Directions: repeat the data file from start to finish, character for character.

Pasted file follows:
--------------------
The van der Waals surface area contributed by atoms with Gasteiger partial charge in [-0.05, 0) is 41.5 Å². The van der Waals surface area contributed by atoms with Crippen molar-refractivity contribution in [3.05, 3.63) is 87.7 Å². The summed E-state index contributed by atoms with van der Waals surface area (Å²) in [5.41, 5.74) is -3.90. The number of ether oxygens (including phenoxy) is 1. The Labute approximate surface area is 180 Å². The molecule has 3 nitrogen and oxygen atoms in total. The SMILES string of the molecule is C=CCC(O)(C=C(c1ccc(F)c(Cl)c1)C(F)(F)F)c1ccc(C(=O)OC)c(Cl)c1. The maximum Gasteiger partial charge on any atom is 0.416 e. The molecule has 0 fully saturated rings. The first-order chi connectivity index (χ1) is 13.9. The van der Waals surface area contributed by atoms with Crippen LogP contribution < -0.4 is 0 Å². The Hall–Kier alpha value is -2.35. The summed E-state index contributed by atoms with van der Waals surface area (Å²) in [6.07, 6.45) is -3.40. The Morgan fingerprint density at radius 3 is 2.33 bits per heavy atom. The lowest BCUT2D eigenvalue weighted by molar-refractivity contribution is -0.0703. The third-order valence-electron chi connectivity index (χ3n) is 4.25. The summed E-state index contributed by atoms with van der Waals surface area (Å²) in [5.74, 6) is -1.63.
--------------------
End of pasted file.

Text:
The van der Waals surface area contributed by atoms with Gasteiger partial charge in [-0.05, 0) is 41.5 Å². The van der Waals surface area contributed by atoms with Crippen molar-refractivity contribution in [3.05, 3.63) is 87.7 Å². The summed E-state index contributed by atoms with van der Waals surface area (Å²) in [5.41, 5.74) is -3.90. The number of ether oxygens (including phenoxy) is 1. The Labute approximate surface area is 180 Å². The molecule has 3 nitrogen and oxygen atoms in total. The SMILES string of the molecule is C=CCC(O)(C=C(c1ccc(F)c(Cl)c1)C(F)(F)F)c1ccc(C(=O)OC)c(Cl)c1. The maximum Gasteiger partial charge on any atom is 0.416 e. The molecule has 0 fully saturated rings. The first-order chi connectivity index (χ1) is 13.9. The van der Waals surface area contributed by atoms with Crippen LogP contribution < -0.4 is 0 Å². The Hall–Kier alpha value is -2.35. The summed E-state index contributed by atoms with van der Waals surface area (Å²) in [6.07, 6.45) is -3.40. The Morgan fingerprint density at radius 3 is 2.33 bits per heavy atom. The lowest BCUT2D eigenvalue weighted by molar-refractivity contribution is -0.0703. The third-order valence-electron chi connectivity index (χ3n) is 4.25. The summed E-state index contributed by atoms with van der Waals surface area (Å²) in [5.74, 6) is -1.63.